Zoe Saldana is vibrant, strong actress full of live and love of her profession. She's appreciative the fact that she breathes life into a character that creates a bit of role model for young women, but she's nothing at all like her character Gamora in Guardians of the Galaxy Vol. 2—an a kick-ass assassin who's feared throughout the galaxy.
When Zoe Saldana walked into our interview room, you could see and feel her excitement surrounding the fact that she had 25 female interviewers. She even commented on it.
On the history between Gamora and Nebula unraveling in the movie
Zoe: I loved it. I loved it. I was very excited, there were three female characters in this movie, and they all were going to provide three different essences. Mantis just resembles such an innocent creature, and Nebula's so angry. Sh*t, she’s so angry. And Gamora is so maternal. You know, she’s turned over this new leaf. In the first movie, she was so selfish. It was about getting away, and running away from her father.
And now it's about keeping this family together and keeping them always on track. So she went, like, the opposite of who she was in the first movie.
On relating to her own family experiences when creating that maternal essence
Zoe: I never looked at any of them and thought, ‘Oh, these are like my kids. No.' I tried, you know, but I'm the middle child of three sisters, so I was never the Gamora. My sister Marielle is more the Gamora. She keeps us on track and everything. I was always the f*ck up. I was always the one, it's like, ‘Zoe, focus, focus!' I'm like, squirrel! ‘Cause middle kids are sort of, I don’t know, it's the title that they give you. You don’t take any responsibility, you don’t finish what you start, and you never obey your parents, you know? So, that was me. And, so channeling something in Gamora, I think I was just thinking about my sister.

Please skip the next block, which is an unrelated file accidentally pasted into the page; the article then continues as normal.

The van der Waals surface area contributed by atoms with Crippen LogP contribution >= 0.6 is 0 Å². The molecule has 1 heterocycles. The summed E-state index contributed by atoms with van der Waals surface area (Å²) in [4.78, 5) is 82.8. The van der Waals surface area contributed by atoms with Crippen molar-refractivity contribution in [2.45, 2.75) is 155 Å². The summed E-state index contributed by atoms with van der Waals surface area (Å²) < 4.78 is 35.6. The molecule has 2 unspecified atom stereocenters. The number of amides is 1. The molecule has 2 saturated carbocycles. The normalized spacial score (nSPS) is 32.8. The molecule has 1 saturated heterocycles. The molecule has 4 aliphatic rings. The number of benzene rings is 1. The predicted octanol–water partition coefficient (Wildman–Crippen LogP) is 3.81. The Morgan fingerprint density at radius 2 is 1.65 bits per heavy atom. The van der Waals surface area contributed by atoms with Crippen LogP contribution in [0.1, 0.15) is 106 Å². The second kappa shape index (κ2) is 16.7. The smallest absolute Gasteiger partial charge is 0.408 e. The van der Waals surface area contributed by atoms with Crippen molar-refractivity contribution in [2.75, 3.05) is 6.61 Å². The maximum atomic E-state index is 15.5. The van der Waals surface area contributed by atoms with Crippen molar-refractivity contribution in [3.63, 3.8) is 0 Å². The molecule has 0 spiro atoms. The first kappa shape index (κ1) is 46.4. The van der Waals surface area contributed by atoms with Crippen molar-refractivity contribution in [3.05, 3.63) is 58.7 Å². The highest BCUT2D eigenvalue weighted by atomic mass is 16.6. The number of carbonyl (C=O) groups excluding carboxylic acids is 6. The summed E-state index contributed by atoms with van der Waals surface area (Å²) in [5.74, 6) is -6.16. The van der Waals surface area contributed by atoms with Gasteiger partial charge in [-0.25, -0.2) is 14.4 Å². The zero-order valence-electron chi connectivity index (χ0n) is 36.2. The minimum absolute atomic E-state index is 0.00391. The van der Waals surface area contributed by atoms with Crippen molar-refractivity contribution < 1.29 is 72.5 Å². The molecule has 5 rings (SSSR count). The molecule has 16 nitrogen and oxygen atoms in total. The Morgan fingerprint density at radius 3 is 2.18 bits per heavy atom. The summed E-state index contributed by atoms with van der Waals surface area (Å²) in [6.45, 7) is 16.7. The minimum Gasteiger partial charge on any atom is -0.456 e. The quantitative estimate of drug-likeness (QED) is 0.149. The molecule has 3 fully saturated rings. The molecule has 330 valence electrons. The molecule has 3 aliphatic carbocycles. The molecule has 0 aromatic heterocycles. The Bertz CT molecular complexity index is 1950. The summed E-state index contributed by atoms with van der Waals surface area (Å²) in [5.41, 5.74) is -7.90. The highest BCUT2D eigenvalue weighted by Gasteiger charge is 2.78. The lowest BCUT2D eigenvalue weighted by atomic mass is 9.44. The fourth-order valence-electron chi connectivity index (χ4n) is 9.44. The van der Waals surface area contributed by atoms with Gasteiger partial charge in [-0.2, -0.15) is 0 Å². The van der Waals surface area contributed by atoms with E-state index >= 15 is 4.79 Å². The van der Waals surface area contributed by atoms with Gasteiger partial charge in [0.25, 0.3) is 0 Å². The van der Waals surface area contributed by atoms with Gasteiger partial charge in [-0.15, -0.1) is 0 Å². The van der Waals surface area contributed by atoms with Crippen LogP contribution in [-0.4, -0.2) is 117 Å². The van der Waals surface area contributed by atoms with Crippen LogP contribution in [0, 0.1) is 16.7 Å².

The responsibility that she must’ve put upon herself to help my mom, like, raise Cicely and I, my younger sister and I.
On women empowerment and strong female roles
Zoe: I love it. I do, I do. But I would like to take a break from playing, kick-ass science fiction females. I’ve been doing it for over 10 years, I'm kind of tired.
But growing up, when I was little, I only had two icons that I can reference, and I'd watch those movies until my tape would break. And it was Ellen Ripley from Aliens and it was Sarah Connor from Terminator. And I would watch these movies endlessly. And when Katherine Bigelow did that movie, Blue Steel, and Jamie Lee Curtis also did that movie, True Lies, I had her as a reference. But other than that, I was always watching action movies told through the eyes of males and stuff, but always feeling that gap, that void.
And I feel like I did take it upon myself to just be happy with the fact that I took a gamble on these movies for a first time, they ended up being super special, and they went into, into sequels. I didn’t think of this, trust me. It was not my idea. And I had my responsibility to fulfill them. But once I was there, I didn’t want to be better about it. I wanted to acknowledge that maybe, maybe it means something. Maybe it is important that I'm a part of those women that are filling in that gap, so that women can have, I don’t know, more options, more references to look into.
On what she wants young girls to take away from the character of Gamora
Zoe: I think that it's okay to still be vulnerable, and be strong. I think that for some reason, we take it upon ourselves, or where we're told that you have to be one thing or the other. And I think that vulnerability is strength, and being strong that means that you have to be vulnerable.
So, I hope young women take that. I don’t see Gamora as a strong character. I see her as someone that’s tired. Annoyed. And she’s very vulnerable.